No One Benefits from a Weak Pound. Not Even Exporters

At the start of September, the pound fell to its lowest level since the immediate aftermath of the EU referendum result in 2016. On that occasion, its value quickly rallied as markets and currency exchanges adjusted to the new political reality. This time, with the UK in a state of political turmoil and a no-deal Brexit looking ever more likely come 31st October, there are concerns Sterling could endure at its weakest value in 35 years for the forseeable future.

A weak pound means a weak economy. Forget all attempts to dress it up otherwise. And on the front line feeling the sharp edge of its effects are the small businesses trading overseas which are having to deal with eroding margins and turbulence in their supply chains.

In truth, UK businesses have been adjusting to a weak pound for the last three years. But the sharp falls seen since the middle of summer, plunging Sterling below the symbolic $1.20 mark, have rocked import and export businesses alike, wiping out confidence amongst SME owners as they contemplate what might happen next.

Above all, it is the instability which is really biting into the trade prospects of British businesses. With no one sure if a last-minute Brexit deal will be struck or not, or what the impact of a crash-out will be, the markets are taking a cautious, if not pessimistic, view of trade with the UK, which is keeping the value of sterling depressed.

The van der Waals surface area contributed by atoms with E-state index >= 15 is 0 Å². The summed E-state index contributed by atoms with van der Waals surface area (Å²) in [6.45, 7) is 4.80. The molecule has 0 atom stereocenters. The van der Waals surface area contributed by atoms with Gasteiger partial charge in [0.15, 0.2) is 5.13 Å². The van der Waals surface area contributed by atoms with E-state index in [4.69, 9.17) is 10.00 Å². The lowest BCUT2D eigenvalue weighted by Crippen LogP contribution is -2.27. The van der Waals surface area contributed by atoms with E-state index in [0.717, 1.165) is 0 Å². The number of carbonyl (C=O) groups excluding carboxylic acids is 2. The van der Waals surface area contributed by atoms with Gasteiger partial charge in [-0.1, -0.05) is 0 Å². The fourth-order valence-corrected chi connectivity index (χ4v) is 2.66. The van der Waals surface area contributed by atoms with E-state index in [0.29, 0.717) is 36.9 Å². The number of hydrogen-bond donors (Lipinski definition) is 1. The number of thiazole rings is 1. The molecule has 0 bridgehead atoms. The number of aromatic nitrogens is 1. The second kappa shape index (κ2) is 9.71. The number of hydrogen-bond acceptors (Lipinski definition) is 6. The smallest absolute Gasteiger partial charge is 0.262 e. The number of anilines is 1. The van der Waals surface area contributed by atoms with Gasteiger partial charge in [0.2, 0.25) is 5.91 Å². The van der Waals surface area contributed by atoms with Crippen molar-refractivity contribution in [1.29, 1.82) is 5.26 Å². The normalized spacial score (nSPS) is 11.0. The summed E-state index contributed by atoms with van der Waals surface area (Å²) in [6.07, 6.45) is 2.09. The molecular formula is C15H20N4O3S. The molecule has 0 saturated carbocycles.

On top of that, with no one sure about what kind of trade arrangements will be in place with the EU after October 31st, supply chains are already starting to suffer disruption as future orders fall into an administrative and logistical blackhole of uncertainty.

No export bounce

The conventional wisdom is that a drop in the value of a currency is bad news for importers but good for exporters. The first part of this certainly holds true for UK importers at present. According to the FT, many UK importers from the US saw their margins wiped out when sterling hit $1.25 against the dollar. A quarter of UK businesses are currently absorbing cost increases rather than pass them on to the customer, but that is not sustainable. At some point, retail prices on imported goods will have to rise, which will hit consumer spending.

What is even more worrying in the current climate is that the continued fall in the pound has not led to the expected rise in UK exports, even as British-made goods and services become cheaper to overseas buyers. The British Chamber of Commerce has reported export growth falling in 2019 compared to 2018, with two thirds of manufacturers stating that fluctuating exchange rates were a concern for their business. It was a similar pattern in 2016, when a 12% slump in the value of the pound failed to trigger any increase in export volumes. 

This also needs to be put in the context of the UK’s trade deficit, the fact that as a country we import more than we export. The deficit grew from 3.3% of GDP in 2017 to 3.9% of GDP in 2018. With export growth weakening despite the fall in the value of the pound and import costs rising, it is hard to see how this won’t increase again in 2019. As a trade deficit increases, more downwards pressure is applied on the value of a currency.

No one quite knows what to expect come 31st October. But the fear is that a perfect storm of sluggish export demand, plummeting value of the pound and rising import costs will put firms out of business, see unemployment rise and retail costs soar. 

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